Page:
Limiting Power Framework draws on Barnett and Duvall’s 2005 article on how power is inadequately conceptualised and Gaventa’s 2009 article on the nature of power relationships in citizen engagement



    The aforementioned article in Health Promotion International is the first of a trilogy; the second looks at how to measure shifts in power and the third looks at the role of spaces in the process of power shifting



    The trilogy of articles described above are based on their analysis of 15 of the 150 localities in Big Local, a long-term ‘empowerment’ initiative in England



    The multimedia evaluation of Big Local, which Jennie mentions, can be found here 



    Jennie’s ideas on resilience, including the ‘neighbourhood system resilience’ model were described in the article, System resilience and neighbourhood action on social determinants of health inequalities: an English Case Study, published in Perspectives in Public Health



    And her analysis of the impact of community empowerment initiatives on the mental wellbeing of participants is described in the article, Community empowerment and mental wellbeing: longitudinal findings from a survey of people actively involved in the big local place-based initiative in England, published in the Journal of Public Health




    The epilogue between Michael and Pritpal reflects their views, not necessarily Jennie’s.



    Subscribe to Ratio’s Newsletter here and find out more about Pritpal S Tamber’s work here.



    Get in touch with us any time by sending an email to hello@ratio.org.uk.



    Ratio Talks is produced with the help of sound designer Nik Paget-Tomlinson and creative director Richard De Angelis. The show’s theme song is by Luca Picardi. 

    • 49 min
    Jonathan Heller on how equity requires shifting power

    Jonathan Heller on how equity requires shifting power

    In this series, Michael is exploring community power — what it is, how it’s linked to better outcomes, such as health, and what its limitations are. The series is in collaboration with Pritpal S Tamber, a researcher and consultant on the link between community power and health.



    In this episode, Michael talks to Jonathan Heller, co-founder of Human Impact Partners and co-creator of the Health Equity Guide. Jonathan mentions the following:



    Margaret Whitehead’s definition of inequity in health, which was taken from her seminal paper, The concepts and principles of equity and health [PubMed]The Health Equity Guide, a project of Human Impact Partners showcasing strategic practices to confront the power imbalances that are at the root of health inequitiesSteven Lukes’ theory of power having three faces, which you can read about in the new edition of his seminal book or listen to in this podcast episodeSystemic and structural racism, which you can learn more about in this 2022 article by Paula A Braveman and colleaguesA report by USC Dornsife’s Equity Research Institute (see the bottom of this page) that includes a definition of community power (see below) 



    The definition of community power that Jonathan uses is the ability of communities most impacted by structural inequity to develop, sustain, and grow an organized base of people who act together through democratic structures to set agendas, shift public discourse, influence who makes decisions, and cultivate ongoing relationships of mutual accountability with decision makers that change systems and advance health equity (see the bullet above for the source).



    Related reading:



    For an excellent discussion on why ‘behaviour change’ endures in health promotion despite its failure to reduce health inequities see Baum & Fisher 2014 [PubMed]Jonathan has created a short course with the University of Wisconsin entitled ‘Building Power for Health Equity’, the impressive syllabus of which is available online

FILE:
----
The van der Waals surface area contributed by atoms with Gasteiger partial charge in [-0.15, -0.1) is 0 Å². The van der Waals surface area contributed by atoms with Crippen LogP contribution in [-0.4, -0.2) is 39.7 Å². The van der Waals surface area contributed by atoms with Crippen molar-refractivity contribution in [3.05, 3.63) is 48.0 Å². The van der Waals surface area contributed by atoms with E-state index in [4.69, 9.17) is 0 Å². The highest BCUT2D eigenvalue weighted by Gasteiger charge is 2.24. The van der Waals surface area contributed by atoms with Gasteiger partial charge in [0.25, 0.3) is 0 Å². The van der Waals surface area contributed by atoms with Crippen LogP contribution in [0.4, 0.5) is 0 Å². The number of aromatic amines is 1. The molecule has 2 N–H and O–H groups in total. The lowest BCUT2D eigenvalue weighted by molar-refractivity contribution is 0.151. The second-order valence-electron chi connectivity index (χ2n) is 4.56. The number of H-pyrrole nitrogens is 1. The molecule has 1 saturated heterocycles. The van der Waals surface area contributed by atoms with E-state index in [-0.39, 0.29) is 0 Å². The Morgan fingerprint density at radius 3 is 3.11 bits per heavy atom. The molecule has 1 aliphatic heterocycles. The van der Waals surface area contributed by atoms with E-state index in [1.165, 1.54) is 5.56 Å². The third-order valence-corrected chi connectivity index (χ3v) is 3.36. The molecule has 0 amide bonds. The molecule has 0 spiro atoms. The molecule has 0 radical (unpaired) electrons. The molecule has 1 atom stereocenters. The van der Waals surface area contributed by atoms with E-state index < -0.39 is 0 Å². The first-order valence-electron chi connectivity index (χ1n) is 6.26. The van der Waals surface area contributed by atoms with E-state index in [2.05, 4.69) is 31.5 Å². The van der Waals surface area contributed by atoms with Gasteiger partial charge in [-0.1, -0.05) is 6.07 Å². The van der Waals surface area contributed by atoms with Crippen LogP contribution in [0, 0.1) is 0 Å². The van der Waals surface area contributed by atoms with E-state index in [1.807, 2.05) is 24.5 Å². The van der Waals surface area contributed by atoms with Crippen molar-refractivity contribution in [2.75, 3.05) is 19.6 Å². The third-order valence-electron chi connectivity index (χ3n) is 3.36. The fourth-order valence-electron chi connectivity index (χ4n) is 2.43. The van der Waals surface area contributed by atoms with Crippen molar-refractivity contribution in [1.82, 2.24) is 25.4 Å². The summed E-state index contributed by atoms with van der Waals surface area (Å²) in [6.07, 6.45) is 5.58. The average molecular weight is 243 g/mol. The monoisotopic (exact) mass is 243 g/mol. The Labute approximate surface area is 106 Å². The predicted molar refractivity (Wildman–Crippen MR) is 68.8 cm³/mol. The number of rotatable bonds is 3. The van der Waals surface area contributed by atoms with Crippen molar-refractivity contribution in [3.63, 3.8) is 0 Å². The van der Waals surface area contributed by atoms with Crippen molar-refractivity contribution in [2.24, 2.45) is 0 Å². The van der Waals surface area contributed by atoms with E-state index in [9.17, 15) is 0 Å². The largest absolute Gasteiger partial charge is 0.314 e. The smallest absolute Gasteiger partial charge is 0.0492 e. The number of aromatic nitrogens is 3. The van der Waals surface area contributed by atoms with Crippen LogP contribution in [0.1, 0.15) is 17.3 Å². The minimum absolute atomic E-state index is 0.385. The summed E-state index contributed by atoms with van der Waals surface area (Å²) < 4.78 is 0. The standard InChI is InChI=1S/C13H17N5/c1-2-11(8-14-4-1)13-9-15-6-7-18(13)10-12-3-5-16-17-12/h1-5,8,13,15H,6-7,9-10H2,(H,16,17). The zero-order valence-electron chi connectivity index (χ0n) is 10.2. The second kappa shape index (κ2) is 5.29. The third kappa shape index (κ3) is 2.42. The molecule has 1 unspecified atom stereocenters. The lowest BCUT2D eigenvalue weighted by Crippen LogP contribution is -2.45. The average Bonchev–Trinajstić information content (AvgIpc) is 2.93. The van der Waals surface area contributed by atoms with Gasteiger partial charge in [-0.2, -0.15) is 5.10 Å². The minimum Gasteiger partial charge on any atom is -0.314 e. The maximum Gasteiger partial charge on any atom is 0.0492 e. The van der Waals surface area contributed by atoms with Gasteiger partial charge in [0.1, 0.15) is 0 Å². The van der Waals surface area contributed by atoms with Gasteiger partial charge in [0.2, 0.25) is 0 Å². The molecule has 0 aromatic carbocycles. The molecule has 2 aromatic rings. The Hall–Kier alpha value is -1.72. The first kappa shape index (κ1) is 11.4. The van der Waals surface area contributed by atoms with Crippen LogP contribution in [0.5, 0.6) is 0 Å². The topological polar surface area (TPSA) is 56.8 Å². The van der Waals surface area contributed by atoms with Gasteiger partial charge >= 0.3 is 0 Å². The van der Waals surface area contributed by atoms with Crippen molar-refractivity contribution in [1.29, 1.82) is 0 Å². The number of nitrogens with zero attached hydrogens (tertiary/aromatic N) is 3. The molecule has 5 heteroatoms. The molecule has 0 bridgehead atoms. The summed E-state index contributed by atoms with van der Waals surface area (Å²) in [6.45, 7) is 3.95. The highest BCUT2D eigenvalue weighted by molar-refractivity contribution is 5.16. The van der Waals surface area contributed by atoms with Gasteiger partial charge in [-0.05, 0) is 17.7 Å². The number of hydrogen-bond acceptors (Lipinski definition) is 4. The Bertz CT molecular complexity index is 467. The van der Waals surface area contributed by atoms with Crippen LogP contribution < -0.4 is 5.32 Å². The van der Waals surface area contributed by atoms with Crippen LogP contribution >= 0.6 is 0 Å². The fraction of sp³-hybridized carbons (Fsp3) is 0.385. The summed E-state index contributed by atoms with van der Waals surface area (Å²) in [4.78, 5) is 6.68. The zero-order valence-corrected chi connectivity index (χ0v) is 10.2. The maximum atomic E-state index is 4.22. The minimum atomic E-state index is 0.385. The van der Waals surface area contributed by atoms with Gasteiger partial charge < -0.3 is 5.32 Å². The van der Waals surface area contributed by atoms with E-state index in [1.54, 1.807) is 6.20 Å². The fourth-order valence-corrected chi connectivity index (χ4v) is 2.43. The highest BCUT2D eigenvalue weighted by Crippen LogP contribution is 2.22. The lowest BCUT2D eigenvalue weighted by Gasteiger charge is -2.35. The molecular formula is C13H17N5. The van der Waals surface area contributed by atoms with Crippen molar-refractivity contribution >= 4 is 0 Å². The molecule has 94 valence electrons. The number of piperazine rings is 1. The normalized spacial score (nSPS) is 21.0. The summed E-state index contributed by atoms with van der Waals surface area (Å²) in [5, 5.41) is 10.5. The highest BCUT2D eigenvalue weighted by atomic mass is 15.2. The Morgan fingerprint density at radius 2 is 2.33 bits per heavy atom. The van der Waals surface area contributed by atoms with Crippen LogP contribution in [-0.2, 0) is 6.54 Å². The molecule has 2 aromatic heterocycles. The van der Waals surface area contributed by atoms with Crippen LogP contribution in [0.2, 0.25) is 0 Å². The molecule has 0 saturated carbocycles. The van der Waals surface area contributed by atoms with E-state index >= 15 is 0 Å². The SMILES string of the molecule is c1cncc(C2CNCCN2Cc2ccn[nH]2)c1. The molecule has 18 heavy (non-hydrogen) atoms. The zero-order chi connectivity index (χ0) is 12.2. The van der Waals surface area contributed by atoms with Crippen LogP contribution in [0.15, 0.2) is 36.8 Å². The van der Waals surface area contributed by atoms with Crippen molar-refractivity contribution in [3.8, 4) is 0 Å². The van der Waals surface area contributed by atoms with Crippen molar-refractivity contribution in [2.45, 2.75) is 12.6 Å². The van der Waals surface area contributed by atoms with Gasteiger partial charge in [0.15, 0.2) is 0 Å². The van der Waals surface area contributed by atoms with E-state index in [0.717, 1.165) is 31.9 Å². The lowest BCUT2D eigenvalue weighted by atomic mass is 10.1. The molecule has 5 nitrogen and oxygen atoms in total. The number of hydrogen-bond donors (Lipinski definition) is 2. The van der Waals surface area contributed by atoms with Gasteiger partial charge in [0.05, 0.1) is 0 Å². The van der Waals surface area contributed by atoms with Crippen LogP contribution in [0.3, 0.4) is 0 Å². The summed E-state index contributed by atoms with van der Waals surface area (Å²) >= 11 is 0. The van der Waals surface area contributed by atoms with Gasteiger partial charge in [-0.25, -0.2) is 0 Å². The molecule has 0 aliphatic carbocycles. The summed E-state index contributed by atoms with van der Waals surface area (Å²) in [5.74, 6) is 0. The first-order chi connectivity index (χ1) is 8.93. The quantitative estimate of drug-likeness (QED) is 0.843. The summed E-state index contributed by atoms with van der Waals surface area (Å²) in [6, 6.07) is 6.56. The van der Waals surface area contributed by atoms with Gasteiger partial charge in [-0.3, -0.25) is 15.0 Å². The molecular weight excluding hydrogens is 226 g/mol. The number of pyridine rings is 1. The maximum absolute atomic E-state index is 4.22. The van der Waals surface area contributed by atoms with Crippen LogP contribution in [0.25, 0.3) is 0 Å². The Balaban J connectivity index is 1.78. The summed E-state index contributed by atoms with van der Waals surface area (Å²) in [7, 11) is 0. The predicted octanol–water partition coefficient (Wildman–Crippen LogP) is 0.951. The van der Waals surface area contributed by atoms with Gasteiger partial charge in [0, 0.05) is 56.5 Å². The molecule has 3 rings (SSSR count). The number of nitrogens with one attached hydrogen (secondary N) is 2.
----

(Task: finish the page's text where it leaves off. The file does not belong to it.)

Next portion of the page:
Subscribe to Ratio’s Newsletter here and find out more about Pritpal S Tamber’s work here.



    Get in touch with us any time by sending an email to hello@ratio.org.uk.



    Ratio Talks is produced with the help of sound designer Nik Paget-Tomlinson and creative director Richard De Angelis. The show’s theme song is by Luca Picardi. 

    • 40 min
    Pritpal S Tamber kicks off a new series on community power

    Pritpal S Tamber kicks off a new series on community power

    Ratio Talks is a podcast from Ratio, an organisation exploring how social connection shapes health and development. It is hosted by Michael Little, a co-founder of Ratio.



    In this series, Michael is exploring community power — what it is, how it’s linked to better outcomes, such as health, and what its limitations are. The series is in collaboration with Pritpal S Tamber, a researcher and consultant on the link between community power and health.



    In this episode, Pritpal sets the scene on what is community power and why it is so important. He mentions the following: 



    Control and Health: An Epidemiological perspective: A 1990 book chapter by S. Leonard SymeHow could differences in ‘control over destiny’ lead to socio-economic inequalities in health? A synthesis of theories and pathways in the living environment: A 2016 research article by Margaret Whitehead and colleagues Social determinants of health: WHO’s definition that mentions the “forces and systems” that shape daily lifeHealth Equity Guide: A project of Human Impact Partners (Oakland, CA, USA) showcasing strategic practices to confront the power imbalances that are at the root of health inequitiesPower, control, communities and health inequalities I: theories, concepts and analytical frameworks: A 2021 research article by Jennie Popay and colleagues that describes the inward and outward gaze of community power Communities of Opportunity: The project in King County (Washington State, USA) in which the health department is working towards making itself accountable to communities 



    Pritpal’s full definition of community power builds on the work of the USC Dornsife Equity Research Institute (see below) and was developed with Anthony Iton and Robert K Ross of the California Endowment. It is the ability of people facing similar circumstances to develop, sustain, and grow an organized base of people who act together through democratic structures to set agendas, shift public discourse, influence who makes decisions, and cultivate ongoing relationships of mutual accountability with decision makers who change systems and advance health equity. 



    Related reading: 



    For an excellent discussion of systemic and structural bias (such as racism), see this 2022 article by Paula A Braveman and colleagues For a deeper understanding of community power-building, including a definition of base building, see this 2020 report by the USC Dornsife Equity Research Institute (second report on the page)



    Subscribe to Ratio’s Newsletter here and find out more about Pritpal S Tamber’s work here.



    Get in touch with us any time by sending an email to hello@ratio.org.uk. 

    • 39 min

Top Podcasts In Society & Culture

ABC Radio
Mamamia Podcasts
ABC Radio
Shameless Media
Brittany Hockley and Laura Byrne
Mamamia Podcasts

You Might Also Like